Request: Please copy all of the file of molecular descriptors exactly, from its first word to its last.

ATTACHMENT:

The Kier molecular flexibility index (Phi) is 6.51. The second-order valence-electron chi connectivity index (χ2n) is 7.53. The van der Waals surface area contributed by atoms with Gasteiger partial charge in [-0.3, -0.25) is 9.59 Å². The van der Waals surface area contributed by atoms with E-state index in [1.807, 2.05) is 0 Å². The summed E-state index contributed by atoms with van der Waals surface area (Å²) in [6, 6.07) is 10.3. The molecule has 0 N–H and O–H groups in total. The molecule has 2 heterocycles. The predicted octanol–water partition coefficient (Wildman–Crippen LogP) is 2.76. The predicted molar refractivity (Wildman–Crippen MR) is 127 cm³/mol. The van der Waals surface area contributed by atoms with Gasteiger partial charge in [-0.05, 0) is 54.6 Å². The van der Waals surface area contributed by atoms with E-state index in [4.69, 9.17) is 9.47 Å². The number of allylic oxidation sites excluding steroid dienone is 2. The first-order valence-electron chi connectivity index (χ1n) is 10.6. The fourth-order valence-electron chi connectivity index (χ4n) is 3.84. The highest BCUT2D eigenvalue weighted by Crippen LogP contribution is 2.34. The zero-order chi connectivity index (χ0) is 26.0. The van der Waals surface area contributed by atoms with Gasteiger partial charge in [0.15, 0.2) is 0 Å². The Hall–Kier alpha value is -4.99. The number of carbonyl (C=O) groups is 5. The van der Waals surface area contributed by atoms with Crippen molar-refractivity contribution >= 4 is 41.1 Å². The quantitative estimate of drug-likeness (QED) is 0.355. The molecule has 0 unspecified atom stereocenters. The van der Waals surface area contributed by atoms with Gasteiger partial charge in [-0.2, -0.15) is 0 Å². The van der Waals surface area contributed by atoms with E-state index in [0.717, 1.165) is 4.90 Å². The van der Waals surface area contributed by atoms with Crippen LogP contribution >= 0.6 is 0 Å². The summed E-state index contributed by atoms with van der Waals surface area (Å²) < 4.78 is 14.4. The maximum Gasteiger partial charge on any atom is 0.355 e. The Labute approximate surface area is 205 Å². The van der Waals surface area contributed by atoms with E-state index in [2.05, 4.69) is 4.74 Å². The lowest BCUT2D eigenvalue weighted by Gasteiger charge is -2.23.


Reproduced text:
The Kier molecular flexibility index (Phi) is 6.51. The second-order valence-electron chi connectivity index (χ2n) is 7.53. The van der Waals surface area contributed by atoms with Gasteiger partial charge in [-0.3, -0.25) is 9.59 Å². The van der Waals surface area contributed by atoms with E-state index in [1.807, 2.05) is 0 Å². The summed E-state index contributed by atoms with van der Waals surface area (Å²) in [6, 6.07) is 10.3. The molecule has 0 N–H and O–H groups in total. The molecule has 2 heterocycles. The predicted octanol–water partition coefficient (Wildman–Crippen LogP) is 2.76. The predicted molar refractivity (Wildman–Crippen MR) is 127 cm³/mol. The van der Waals surface area contributed by atoms with Gasteiger partial charge in [-0.05, 0) is 54.6 Å². The van der Waals surface area contributed by atoms with E-state index in [4.69, 9.17) is 9.47 Å². The number of allylic oxidation sites excluding steroid dienone is 2. The first-order valence-electron chi connectivity index (χ1n) is 10.6. The fourth-order valence-electron chi connectivity index (χ4n) is 3.84. The highest BCUT2D eigenvalue weighted by Crippen LogP contribution is 2.34. The zero-order chi connectivity index (χ0) is 26.0. The van der Waals surface area contributed by atoms with Gasteiger partial charge in [0.15, 0.2) is 0 Å². The Hall–Kier alpha value is -4.99. The number of carbonyl (C=O) groups is 5. The van der Waals surface area contributed by atoms with Crippen molar-refractivity contribution >= 4 is 41.1 Å². The quantitative estimate of drug-likeness (QED) is 0.355. The molecule has 0 unspecified atom stereocenters. The van der Waals surface area contributed by atoms with Gasteiger partial charge in [-0.2, -0.15) is 0 Å². The van der Waals surface area contributed by atoms with E-state index in [0.717, 1.165) is 4.90 Å². The van der Waals surface area contributed by atoms with Crippen LogP contribution >= 0.6 is 0 Å². The summed E-state index contributed by atoms with van der Waals surface area (Å²) < 4.78 is 14.4. The maximum Gasteiger partial charge on any atom is 0.355 e. The Labute approximate surface area is 205 Å². The van der Waals surface area contributed by atoms with E-state index in [2.05, 4.69) is 4.74 Å². The lowest BCUT2D eigenvalue weighted by Gasteiger charge is -2.23.